There is uncontroverted evidence in this case of the assumption of use of the sidewalk and parkway by Frontier for ingress and egress of its walking and driving patrons. There is further evidence whereby the jury could reasonably find this defendant had assumed the use and control of the public sidewalk in front of the building for its customer parking, blocking it for normal use by plaintiff and other patrons. The apparent oil stains on the sidewalk shown in photographs in evidence suggest the regular use of the sidewalk for parking purposes. It is clear there was a twelve-inch deep, obscured hole in the parkway adjacent to the sidewalk opposite defendant's door, the existence of which, if not the dimensions, was known to defendant. No issue has been raised on appeal as to the exercise of due care by plaintiff for her own safety and the evidence is she was leaving Frontier's premises by a route held out to its invitees for their use; there was no alternate route available except to share the driveway to the south with the cars of other departing tavern customers.

We believe the duty which this defendant owed to plaintiff was to exercise the care of a prudent man to provide reasonably safe means of egress from its premises and to give its invitee adequate warning of those dangers known to defendant which were not apparent. Whether the risks imposed upon plaintiff in exercising the only means of egress made available by Frontier, including therein the consideration of its use of the sidewalk for parking, were unreasonable risks under these circumstances, and whether defendant breached its duty to plaintiff, were factual determinations for the jury. Garrett v. National Tea Co., 12 Ill.2d 567, 573, 147 N.E.2d 367; Beccue v. Rockford Park District, 94 Ill. App.2d 179, 236 N.E.2d 105.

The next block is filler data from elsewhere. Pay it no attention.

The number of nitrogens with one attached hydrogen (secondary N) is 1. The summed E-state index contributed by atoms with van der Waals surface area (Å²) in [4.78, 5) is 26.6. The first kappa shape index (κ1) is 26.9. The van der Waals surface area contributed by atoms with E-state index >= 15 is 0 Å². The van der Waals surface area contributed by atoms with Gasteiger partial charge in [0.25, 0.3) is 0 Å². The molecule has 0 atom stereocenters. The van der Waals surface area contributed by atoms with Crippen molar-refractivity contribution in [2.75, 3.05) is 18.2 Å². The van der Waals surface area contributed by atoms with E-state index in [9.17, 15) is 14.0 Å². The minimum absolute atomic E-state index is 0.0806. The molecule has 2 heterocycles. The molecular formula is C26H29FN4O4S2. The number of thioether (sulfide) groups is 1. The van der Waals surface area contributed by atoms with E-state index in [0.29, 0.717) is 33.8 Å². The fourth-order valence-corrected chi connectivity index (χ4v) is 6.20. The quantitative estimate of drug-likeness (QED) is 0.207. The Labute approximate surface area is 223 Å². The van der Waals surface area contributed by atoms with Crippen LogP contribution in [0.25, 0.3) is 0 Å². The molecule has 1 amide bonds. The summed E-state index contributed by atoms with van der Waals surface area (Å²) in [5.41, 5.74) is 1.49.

We find that an opposite conclusion to that of the jury is not clearly evident and, therefore, its verdict is not against the manifest weight of this evidence.

Frontier also contends there should be a new trial for error in giving plaintiff's instruction No. 23, which states:

"The owner of property abutting a public sidewalk and parkway is under a duty to exercise ordinary care not to create an unsafe condition which would interfere with the customary and regular use of the walk and parkway."

This is I.P.I. 135.01 modified by the addition of the words "and parkway." Defendant suggests there was no evidence of a defect in the sidewalk to support the principle set out in the instruction and that there is no duty imposed on an abutting owner for defects in a parkway. Defendant overlooks the evidence of the use of the sidewalk and parkway by it as an adjunct of its parking lot and as the means of egress from its premises by its patrons. For the reasons heretofore stated we believe the instruction was properly given in this case.

Frontier next urges error in the refusal of the trial court to give its tendered instruction No. 2, which would require the jury to find this defendant not guilty if Frontier did not own, occupy, maintain or control the parkway and had not affirmatively created the defect causing plaintiff's injury. The instruction is pre-emptory, argumentative in form and is not in I.P.I. It does not correctly state the law under the facts of this case, thus could not correctly state defendant's theory of defense. It was properly refused by the court.

Frontier's final contention is that the trial court erred in denying it leave to file a counterclaim against defendant, Northern Illinois, after the close of plaintiff's case. Frontier here sought to insert in the case the issues of active-passive negligence as between it and Northern Illinois. The denial or admission of additional pleadings during trial lies within the sound discretion of the court and we find no abuse of such discretion in this instance.

We turn then to the issues as they relate to defendant, Northern Illinois, which contends that, as a matter of law, it cannot be held responsible for negligence in creating any dangerous condition remaining in the parkway after it completed its pipe installation work and that any such negligence cannot be the proximate cause of plaintiff's injury.